Appeals court hears Cox continued effort to halt early mail-in count

Oct 7, 2022

Capital News Service

The Court of Appeals of Maryland listened on Friday to the repeated effort by Republican gubernatorial candidate Dan Cox to halt the early counting of mail-in ballots.

A lower court has already given the Maryland State Board of Elections permission to begin counting the ballots as early as Oct. 1. The board says it needs to begin counting earlier, so it can have the results of the election soon after the polls close Nov. 8 instead of weeks to a month later.

Cox’s claim that only the General Assembly can change the date for when the ballots can be counted was rejected weeks ago by the Montgomery County Circuit Court.

There is no time frame for when the court will issue an opinion.

Cox’s attorney, Ed Hartman, rehashed his previous arguments, that the need to change the date is not urgent, and only the General Assembly can legally make the change.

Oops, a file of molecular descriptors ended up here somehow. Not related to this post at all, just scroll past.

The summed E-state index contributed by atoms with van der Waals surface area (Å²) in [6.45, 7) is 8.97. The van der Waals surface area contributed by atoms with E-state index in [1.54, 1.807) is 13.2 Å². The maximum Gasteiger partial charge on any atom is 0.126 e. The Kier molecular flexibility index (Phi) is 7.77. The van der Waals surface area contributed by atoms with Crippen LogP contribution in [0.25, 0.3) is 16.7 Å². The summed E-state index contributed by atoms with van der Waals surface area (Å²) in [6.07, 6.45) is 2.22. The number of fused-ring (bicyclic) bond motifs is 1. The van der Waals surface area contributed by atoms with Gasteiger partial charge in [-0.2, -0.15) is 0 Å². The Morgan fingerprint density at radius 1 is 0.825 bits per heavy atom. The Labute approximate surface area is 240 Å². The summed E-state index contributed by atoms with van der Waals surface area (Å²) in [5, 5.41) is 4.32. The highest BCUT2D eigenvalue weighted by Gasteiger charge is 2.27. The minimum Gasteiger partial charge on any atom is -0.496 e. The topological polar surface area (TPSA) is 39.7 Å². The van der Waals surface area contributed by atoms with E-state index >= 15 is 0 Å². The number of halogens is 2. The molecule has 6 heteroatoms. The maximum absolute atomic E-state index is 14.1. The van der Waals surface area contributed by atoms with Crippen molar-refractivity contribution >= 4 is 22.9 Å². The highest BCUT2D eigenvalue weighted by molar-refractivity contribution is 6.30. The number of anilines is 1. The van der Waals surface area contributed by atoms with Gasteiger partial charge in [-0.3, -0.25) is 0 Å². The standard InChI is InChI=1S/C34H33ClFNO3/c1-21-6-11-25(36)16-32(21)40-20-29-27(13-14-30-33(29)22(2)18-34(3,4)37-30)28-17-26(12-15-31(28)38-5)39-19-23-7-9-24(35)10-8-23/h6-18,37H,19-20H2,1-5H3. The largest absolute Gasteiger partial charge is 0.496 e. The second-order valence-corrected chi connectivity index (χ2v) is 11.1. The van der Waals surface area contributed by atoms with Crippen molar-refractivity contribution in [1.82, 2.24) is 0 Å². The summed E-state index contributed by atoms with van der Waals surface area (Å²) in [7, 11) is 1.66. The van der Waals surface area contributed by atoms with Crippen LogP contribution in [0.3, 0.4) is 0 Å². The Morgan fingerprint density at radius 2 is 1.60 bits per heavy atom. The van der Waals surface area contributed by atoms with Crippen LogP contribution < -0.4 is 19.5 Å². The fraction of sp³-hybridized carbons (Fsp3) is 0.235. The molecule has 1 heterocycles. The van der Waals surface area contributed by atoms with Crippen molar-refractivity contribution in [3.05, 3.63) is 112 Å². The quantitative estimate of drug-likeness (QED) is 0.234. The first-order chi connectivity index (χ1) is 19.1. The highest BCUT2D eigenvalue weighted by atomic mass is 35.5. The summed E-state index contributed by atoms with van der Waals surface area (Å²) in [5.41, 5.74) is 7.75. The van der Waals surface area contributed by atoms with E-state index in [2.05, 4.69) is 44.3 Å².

Hartman argued that the board should have foreseen the influx of mail-in ballots by looking at the large numbers that were cast during the July primary. The board could have prepared in various ways, he said, such as hiring more workers.

Assistant Attorney General Daniel Kobrin said the board’s emergency petition is valid because elections workers could not have anticipated the increase of mail-in ballots. Additionally, he said, officials do not have the space for more election workers and space to store the ballots until they typically would begin counting them Thursday after election day.

After the hearing, Cox claimed he does support early counting of votes, “but not without the safeguards and the adequate protections that the constitution and law mandates.”

Sen. Cheryl Kagan, D-Montgomery, was at the court and spoke to the media afterward. Kagan said if the court rules in Cox’s favor, there would not be enough time to certify the election results before the governor and other legislative officials are scheduled to take office.

“Dan Cox is ignoring the reality that on December 5, people need to be sworn in, and based on the primary election, we may not have election results by then,” she said.